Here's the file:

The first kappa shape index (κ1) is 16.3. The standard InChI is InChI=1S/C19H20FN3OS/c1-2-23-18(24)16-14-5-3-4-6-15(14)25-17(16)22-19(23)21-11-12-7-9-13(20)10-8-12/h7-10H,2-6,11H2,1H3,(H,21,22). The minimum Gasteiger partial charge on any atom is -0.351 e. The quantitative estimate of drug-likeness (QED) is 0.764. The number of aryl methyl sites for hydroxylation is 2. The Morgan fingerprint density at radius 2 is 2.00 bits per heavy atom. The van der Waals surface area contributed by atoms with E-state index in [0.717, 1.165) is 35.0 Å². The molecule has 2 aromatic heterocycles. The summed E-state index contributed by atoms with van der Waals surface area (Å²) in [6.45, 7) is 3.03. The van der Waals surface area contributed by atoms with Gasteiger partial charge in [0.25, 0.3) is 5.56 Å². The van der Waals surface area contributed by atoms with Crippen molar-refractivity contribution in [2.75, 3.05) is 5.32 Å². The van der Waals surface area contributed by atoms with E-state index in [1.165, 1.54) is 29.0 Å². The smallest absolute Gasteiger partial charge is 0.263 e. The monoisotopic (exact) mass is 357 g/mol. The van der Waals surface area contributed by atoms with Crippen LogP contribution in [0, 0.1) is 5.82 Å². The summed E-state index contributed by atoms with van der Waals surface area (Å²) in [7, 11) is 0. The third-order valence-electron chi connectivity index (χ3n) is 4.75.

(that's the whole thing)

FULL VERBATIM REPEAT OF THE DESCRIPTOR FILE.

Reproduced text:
The first kappa shape index (κ1) is 16.3. The standard InChI is InChI=1S/C19H20FN3OS/c1-2-23-18(24)16-14-5-3-4-6-15(14)25-17(16)22-19(23)21-11-12-7-9-13(20)10-8-12/h7-10H,2-6,11H2,1H3,(H,21,22). The minimum Gasteiger partial charge on any atom is -0.351 e. The quantitative estimate of drug-likeness (QED) is 0.764. The number of aryl methyl sites for hydroxylation is 2. The Morgan fingerprint density at radius 2 is 2.00 bits per heavy atom. The van der Waals surface area contributed by atoms with E-state index in [0.717, 1.165) is 35.0 Å². The molecule has 2 aromatic heterocycles. The summed E-state index contributed by atoms with van der Waals surface area (Å²) in [6.45, 7) is 3.03. The van der Waals surface area contributed by atoms with Gasteiger partial charge in [0.25, 0.3) is 5.56 Å². The van der Waals surface area contributed by atoms with Crippen molar-refractivity contribution in [2.75, 3.05) is 5.32 Å². The van der Waals surface area contributed by atoms with E-state index in [1.165, 1.54) is 29.0 Å². The smallest absolute Gasteiger partial charge is 0.263 e. The monoisotopic (exact) mass is 357 g/mol. The van der Waals surface area contributed by atoms with Crippen LogP contribution in [0, 0.1) is 5.82 Å². The summed E-state index contributed by atoms with van der Waals surface area (Å²) in [7, 11) is 0. The third-order valence-electron chi connectivity index (χ3n) is 4.75.